Restrooms Clean Up Their Act

Restrooms may account for only five percent of total building space, but they carry nearly 40 percent of the soil load and receive almost 50 percent of the building service complaints, according to statistics at Bob Merkt's fingertips. That's among the reasons K-12 facilities in California by law must now spend three percent of the school district's general fund to establish better maintenance standards.

It's unlikely universities will face the same fire any time soon, experts agree. "Large institutions are actually doing a much better job than K-12," says Merkt, owner of Merkt Educational Group and Associates, a division of Kettle Moraine Professional Cleaners in West Bend, Wis. "And yet even here, the restrooms that faculty, visitors and people giving money to the university use tend to be a bit cleaner than secondary restrooms."

Part of it is merely natural -- college students are beginning to outgrow the need to make a mess or vandalize property in the name of humor. "We notice that restrooms in residence halls, conference areas and classrooms for the master's and doctorate students have less problems than undergraduate," notes Bill Griffin, president of Cleaning Consultant Services, located in Seattle.

But this doesn't mean administrators wiggle off the hook. Merkt's numbers convict: The average person uses a restroom seven times a day, with two of those devoted to bowel movements. Naturally, 100 percent of these users claim they wash their hands during these visits, but tests show only 53 percent are telling the truth. When caught, 35 percent of the fibbers say they didn't have time; 29 percent were concerned with the restroom's cleanliness; eight percent didn't like touching the fixtures. Nearly 40 percent of users flush the toilet with their feet, 60 percent say they don't sit on the toilet and 30 percent of Americans avoid using public restrooms under any circumstances.

Not exactly a picture of contentment, especially when you factor in that today's youth are more germ-phobic than previous generations, says James O'Connor, spokesperson for Technical Concepts in Mundelein, Ill.

"And when restroom facilities aren't maintained at an acceptable level, people tend to trash them more readily," offers Griffin. "For instance, when the place isn't clean, we find people spitting or worse on the walls. Most people don't want to be the first one to make a mess, but they don't mind adding to it."

That's why many universities try to squeeze the most from their restroom maintenance strategies. Automatic, or touch-free, is the watchword for everything from toilets to spigots and, for the truly cutting edge, even soap dispensers. Unfortunately, these options initially price from two to three times higher than their traditional counter-parts, so maintenance staffs need to focus on overall savings in water, supply, repair and labor.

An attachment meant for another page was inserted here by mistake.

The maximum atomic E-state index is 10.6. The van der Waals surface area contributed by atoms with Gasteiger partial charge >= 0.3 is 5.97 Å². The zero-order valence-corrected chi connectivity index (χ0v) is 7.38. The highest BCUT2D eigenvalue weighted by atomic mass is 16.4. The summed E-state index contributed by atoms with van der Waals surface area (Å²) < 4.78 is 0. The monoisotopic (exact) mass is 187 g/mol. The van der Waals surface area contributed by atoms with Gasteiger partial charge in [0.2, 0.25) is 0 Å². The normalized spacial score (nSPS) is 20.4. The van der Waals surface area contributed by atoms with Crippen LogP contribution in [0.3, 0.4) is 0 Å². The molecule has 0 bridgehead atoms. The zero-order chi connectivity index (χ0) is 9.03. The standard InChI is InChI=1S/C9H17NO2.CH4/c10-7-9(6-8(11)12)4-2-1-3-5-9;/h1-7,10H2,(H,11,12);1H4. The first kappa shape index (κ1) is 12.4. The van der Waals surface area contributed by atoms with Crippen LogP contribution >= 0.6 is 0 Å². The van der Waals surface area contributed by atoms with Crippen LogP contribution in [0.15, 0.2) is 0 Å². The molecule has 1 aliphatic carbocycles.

Overall, administrators can count on a 41-percent total annual return on investment. Some savings are easy to see: traditionally people use 30 in. of paper to dry their hands, can dispensers that only release one sheet at a time cut that usage down to 15 in., Merkt says, because few people have the patience to stand there pulling down wads of paper. Automatic faucets reduce water usage by as much as 70 percent each.

But the automatic advantages lie still deeper. People who don't have to turn off faucets don't create puddles across the counter. The newer soap dispensers hang into the sink so that if they do drip, the liquid runs down the sink drain and not all over the floor. Staff can program toilets to flush periodically during holiday breaks to circulate the cleaning fluids and prevent hard water from building hard-to-clean rings during nonuse.

"And when they don't have a reason to kick the toilet flusher, you don't risk damaging the valve," O'Conner points out.

The other big news evolves around the rising popularity of self-contained pressurized washing systems. A staff need only precondition the fixtures with sanitizing solution, protect paper products, and walk away while the machine blasts out germs hiding everywhere from sinks to mirrors, and every crack and crevice in between. The water and cleaning fluids flow to the drains in the floor. "Universities are gobbling it up," assures Merkt. "First of all, the self-esteem and prestige of restroom cleaners just went up about tenfold. Nothing is more disgusting than having to get on your hands and knees and work around a toilet." One Ohio public school system saved 61 percent in labor alone with such a system.

Competition in the marketplace means the cost of these systems are plummeting while the their legitimacy skyrockets.

"And frankly, I don't see anybody getting bigger budgets," Griffin laughs. "What I do see, though, is people being more efficient. When you use some of this equipment and products, it reduces the need for such frequent cleaning and makes the process more productive."

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